Saturday, November 26, 2016

Some word origins


Mickey Finn:
  • To give someone a mickey, also referred to as a Mickey Finn, is a term beloved of detective story writers and gangster scripts, particularly those of the 1940’s and 1950’s. It is a slang term for a drink laced with a drug (especially chloral hydrate) given to someone without their knowledge in order to incapacitate them and usually to rob them. These days it is more likely to refer to the drinks of females being spiked without their knowledge.
  • The expression originates from the name of the manager and bartender of Chicago’s Lone Star Saloon and Palm Garden Restaurant, which operated from 1896 to 1903 in an area known as Whiskey Row. Michael “Mickey” Finn was tried in 1903 for using knockout drops to incapacitate and rob customers, achieving an unintended consequence of enriching the English language. 
  • According to one of the waitresses at the trial, Gold Tooth Mary, a barmaid at the saloon, there was a sign at the Lone Star inviting customers to "Try a Mickey Finn Special”, a mixture of raw alcohol, snuff-soaked water and chloral hydrate. Once drugged, the incapacitated drinker was taken into a back room, drugged and thrown into the alley.
  • Finn left Chicago after his conviction but later returned and operated another saloon. His notoriety prevented any further Mickey Finn Specials being served but there was a bonus for him: he sold his secret formula to a half-dozen other saloonkeepers, and from there it spread throughout America. Today any kind of knockout drink is still called a Mickey Finn.

A saloon of the time.


  • A derrick is a lifting device which uses one or more frames with pulleys:
  • The name of the device comes from Thomas Derrick, a particularly nasty man who had been sentenced to death for the crime of rape. The Earl of Essex (1565-1601) made him an offer: become the official executioner and he would be pardoned. In those days, being the hangman was not a healthy position, oftentimes the relatives and friends of a hanged person taking retribution on the person who carried out the hanging. Nonetheless Derrick accepted.
  • In his new career he hanged over 3,000 persons, also devising a system of pulleys and ropes for hangings in place of throwing a rope over a beam. That system came to be used for lifting heavy loads, including onto ships, and was named after its inventor, the derrick.
  • In 1601 the Earl of Essex was tried for treason, it being alleged that he had tried to depose the Queen and subvert the government. Found guilty, he had the option of beheading, being a noble. The executioner, Thomas Derrick, was a much better hangman than an axeman. He took three strokes to sever his former benefactor’s head.

Robert Devereaux. Earl of Essex

  • The term hysteria comes from the Greek word hysterika, meaning uterus, hence having the same origin as the word hysterectomy. 
  • In ancient Greece it was believed that a “wandering uterus” was the cause of female excessive emotion, therefore called hysteria. The disease's symptoms were believed to be dictated by where in the body the wandering uterus roamed, the belief being that the uterus was not a stationary organ but instead one which travelled throughout the body. Because there was very little understanding of women's biology the term "Hysteria" was used to describe most of the physical and emotional female illnesses. It was thought that the source of women’s diseases and ailments was the womb.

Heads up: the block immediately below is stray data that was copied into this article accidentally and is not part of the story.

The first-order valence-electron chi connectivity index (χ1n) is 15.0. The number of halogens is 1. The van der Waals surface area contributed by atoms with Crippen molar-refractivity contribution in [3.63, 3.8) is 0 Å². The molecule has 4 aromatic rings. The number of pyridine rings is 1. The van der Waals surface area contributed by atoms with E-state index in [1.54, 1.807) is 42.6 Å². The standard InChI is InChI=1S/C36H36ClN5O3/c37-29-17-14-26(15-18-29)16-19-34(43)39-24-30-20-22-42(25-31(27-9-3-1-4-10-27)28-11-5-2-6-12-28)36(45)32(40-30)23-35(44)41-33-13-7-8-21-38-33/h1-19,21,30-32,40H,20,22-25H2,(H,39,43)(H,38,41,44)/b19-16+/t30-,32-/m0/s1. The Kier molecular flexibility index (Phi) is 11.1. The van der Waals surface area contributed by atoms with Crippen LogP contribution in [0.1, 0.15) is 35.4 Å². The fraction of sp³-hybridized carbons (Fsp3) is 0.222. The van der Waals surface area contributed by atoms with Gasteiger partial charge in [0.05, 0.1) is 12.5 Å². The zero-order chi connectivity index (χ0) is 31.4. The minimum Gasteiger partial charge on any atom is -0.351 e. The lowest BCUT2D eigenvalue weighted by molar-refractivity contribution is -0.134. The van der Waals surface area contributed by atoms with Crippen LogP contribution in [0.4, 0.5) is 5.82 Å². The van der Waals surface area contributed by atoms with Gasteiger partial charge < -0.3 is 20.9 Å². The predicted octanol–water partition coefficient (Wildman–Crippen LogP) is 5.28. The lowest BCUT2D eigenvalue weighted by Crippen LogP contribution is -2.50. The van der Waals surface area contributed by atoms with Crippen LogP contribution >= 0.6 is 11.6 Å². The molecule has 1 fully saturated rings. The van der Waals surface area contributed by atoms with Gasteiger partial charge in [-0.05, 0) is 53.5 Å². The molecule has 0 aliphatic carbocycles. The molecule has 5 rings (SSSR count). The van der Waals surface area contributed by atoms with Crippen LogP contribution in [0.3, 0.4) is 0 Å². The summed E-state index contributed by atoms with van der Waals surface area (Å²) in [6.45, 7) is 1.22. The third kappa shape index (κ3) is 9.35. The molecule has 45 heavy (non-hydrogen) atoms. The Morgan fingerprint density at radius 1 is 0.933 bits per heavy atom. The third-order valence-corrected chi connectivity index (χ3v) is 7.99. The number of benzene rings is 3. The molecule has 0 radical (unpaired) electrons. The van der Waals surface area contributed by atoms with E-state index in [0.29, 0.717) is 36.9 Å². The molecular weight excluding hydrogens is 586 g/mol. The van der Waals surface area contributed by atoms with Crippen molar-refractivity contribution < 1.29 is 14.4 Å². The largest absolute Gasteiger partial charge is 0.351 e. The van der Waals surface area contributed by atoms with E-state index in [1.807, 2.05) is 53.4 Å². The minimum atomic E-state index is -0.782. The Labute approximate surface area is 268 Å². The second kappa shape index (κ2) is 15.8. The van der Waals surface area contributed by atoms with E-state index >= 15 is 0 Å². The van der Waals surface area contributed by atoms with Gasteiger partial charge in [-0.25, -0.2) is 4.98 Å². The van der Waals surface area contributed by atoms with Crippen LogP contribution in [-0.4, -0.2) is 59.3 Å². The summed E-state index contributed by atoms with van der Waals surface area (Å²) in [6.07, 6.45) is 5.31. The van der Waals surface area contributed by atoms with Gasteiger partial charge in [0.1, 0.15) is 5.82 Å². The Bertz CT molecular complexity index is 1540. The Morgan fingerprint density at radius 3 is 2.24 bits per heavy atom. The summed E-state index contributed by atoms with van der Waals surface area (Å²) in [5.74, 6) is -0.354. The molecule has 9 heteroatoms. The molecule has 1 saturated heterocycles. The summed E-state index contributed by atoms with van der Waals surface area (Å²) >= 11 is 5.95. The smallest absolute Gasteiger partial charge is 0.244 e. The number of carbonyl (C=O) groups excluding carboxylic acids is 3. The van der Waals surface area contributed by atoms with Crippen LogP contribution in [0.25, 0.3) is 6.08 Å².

• Fast forward to the 19th century. By that time, the belief in a wandering uterus had been discarded so it would be fair to assume that there was a much more enlightened approach to emotional disorders, right? Not so. By the 19th century the term “female hysteria” was a medical diagnosis reserved exclusively for women. Women considered to have female hysteria exhibited a wide array of symptoms, including faintness, nervousness, sexual desire, insomnia, fluid retention, heaviness in the abdomen, shortness of breath, irritability, loss of appetite for food or sex, and a "tendency to cause trouble.”
  • Although there is no authoritative statistical evidence on how widespread the practice was, it was a not uncommon Victorian treatment for female hysteria for doctors, to the early 20th century, to masturbate female patients to orgasm. The masturbation was called “pelvic massage”, the orgasm was termed “hysterical paroxysm”. It has also been suggested that the fact that doctors’ hands became tired in so doing led to the development of the vibrator. (Some historians dispute claims about the prevalence of this treatment for hysteria and about its relevance to the invention of the vibrator, saying that the treatment was not as widespread as others have suggested).
  • The number of women diagnosed with female hysteria declined sharply in the early 20th century as diagnoses improved, female biology was better understood and as understanding of medical and psychological matters advanced. Today, female hysteria is no longer a recognised illness, but different manifestations of hysteria are recognized in other conditions such as schizophrenia, borderline personality disorder, conversion disorder, and anxiety attacks.
  • The American Psychiatric Association didn't drop the term female hysteria until the early 1950s. Although it had taken on a very different meaning from its early roots, "hysterical neurosis" didn't disappear from the DSM -- often referred to as the bible of modern psychiatry -- until 1980.

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